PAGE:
Lock App Features Behind a Paywall and Enforce the Lock in Code

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I stumbled upon an interesting coding problem in a recent macOS project related to in-app purchases. IAP can be represented by a feature option set in code. How do you secure UserDefaults access in such a way that accessing values can be locked via the IAP available feature options? (This also applies to tiered licenses, like a “Basic” and a “Pro” feature set.)

Let’s say you represent the purchase-able features as such:

struct Feature: OptionSet {
    let rawValue: Int

    init(rawValue: Int) {
        self.rawValue = rawValue
    }

    static let export = Feature(rawValue: 1 << 1)
    static let analysis = Feature(rawValue: 1 << 2)
    static let advancedProcessCounter = Feature(rawValue: 1 << 3)
}

You can use these in code like this:

let purchasedFeatures: Feature = [.analysis, .export]

Let’s say you can get there through a service object that looks at the current license to figure out which in-app purchase is unlocked. For the sake of this post, it doesn’t matter if you use Apple’s API, the Paddle SDK, or a home-grown solution.

class LicenseReader {
    func purchasedFeatures() -> Feature { ... }
}

You store the value for advancedProcessCounter in a file or UserDefaults, because that’s simple.

private let advancedProcessCounterKey = "Advanced.processCount"

class AdvancedStuff {
    var processCounter: Int {
        get {
            return UserDefaults.standard.integer(forKey: advancedProcessCounterKey)
        }
        set {
            UserDefaults.standard.set(newValue, forKey: advancedProcessCounterKey)
        }
    }

    // Here be code that displays/uses the counter value ...
}

Now let’s hide this behind a paywall.

In your first approach, you ask the LicenseReader for available features directly and either read/write the value, or default to 0 if the user didn’t purchase that advanced thingie. It’s a valid approach to test if the paywall works at all:

private let advancedProcessCounterKey = "Advanced.processCount"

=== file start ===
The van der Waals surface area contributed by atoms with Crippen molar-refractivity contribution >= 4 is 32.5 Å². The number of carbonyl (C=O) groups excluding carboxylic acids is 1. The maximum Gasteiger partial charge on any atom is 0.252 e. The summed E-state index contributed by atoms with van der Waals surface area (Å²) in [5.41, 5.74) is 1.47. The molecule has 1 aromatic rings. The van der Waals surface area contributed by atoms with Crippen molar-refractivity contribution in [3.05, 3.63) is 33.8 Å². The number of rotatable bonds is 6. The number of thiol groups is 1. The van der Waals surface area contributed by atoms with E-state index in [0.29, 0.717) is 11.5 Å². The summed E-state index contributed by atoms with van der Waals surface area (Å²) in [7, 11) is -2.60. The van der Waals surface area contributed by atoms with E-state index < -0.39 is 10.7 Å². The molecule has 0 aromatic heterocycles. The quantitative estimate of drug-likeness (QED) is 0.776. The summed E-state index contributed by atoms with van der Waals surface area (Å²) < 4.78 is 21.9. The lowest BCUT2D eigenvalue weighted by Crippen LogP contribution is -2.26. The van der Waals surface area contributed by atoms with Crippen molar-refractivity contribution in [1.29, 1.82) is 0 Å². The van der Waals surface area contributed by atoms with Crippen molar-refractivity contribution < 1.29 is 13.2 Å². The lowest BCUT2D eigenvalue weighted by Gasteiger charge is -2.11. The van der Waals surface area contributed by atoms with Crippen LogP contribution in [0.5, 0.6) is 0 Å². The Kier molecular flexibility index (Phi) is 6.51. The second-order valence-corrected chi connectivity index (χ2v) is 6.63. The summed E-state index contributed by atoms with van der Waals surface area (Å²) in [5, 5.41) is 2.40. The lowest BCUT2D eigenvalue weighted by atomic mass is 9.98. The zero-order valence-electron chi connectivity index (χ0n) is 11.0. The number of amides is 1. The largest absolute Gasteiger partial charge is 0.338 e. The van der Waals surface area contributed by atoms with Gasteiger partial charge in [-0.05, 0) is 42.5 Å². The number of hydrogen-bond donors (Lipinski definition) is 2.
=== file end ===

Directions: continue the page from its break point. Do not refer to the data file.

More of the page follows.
class AdvancedStuff {
    private let licenseReader: LicenseReader = ...
    private var isProcessCounterUnlocked: Bool {
        return licenseReader.purchasedFeatures().contains(.advancedProcessCounter)
    }

    var processCounter: Int {
        get {
            guard isProcessCounterUnlocked else { return 0 }
            return UserDefaults.standard.integer(forKey: advancedProcessCounterKey)
        }
        set {
            guard isProcessCounterUnlocked else { return }
            UserDefaults.standard.set(newValue, forKey: advancedProcessCounterKey)
        }
    }

    // Here be code that displays/uses the counter value ...
}
  • LicenseReader.purchasedFeatures is used to test for availability of the .advancedProcessCounter feature
  • isProcessCounterUnlocked wraps this check and prevents access to the stored value

You run the app, things work. Nice.

Now you modularize the growing app and want to extract the processCounter reading/writing into another object. This way, your app doesn’t need to know if the setting is stored in UserDefaults, a PList somewhere else, or in the cloud at this point and can defer the knowledge to a pluggable component.

Only now you notice that the I/O of the setting is closely coupled to the LicenseReader, which makes reorganizing the code harder. You don’t want to dependency inject the LicenseReader, either.

The whole license-reading business should not be relevant for reading the value from its source.

But you want the value to be “locked” behind a paywall as strictly as possible.

Deadbolt Door Lock photo courtesy of Tony Webster, CC BY 2.0

Encapsulate Value Access in a Paywall Object

Currently, the processCounter: Int property directly returns the stored value or a fallback if the paywall prevents access. How can you strictly require a feature availability check but still reduce the functionality of the defaults reader to simple reading the value?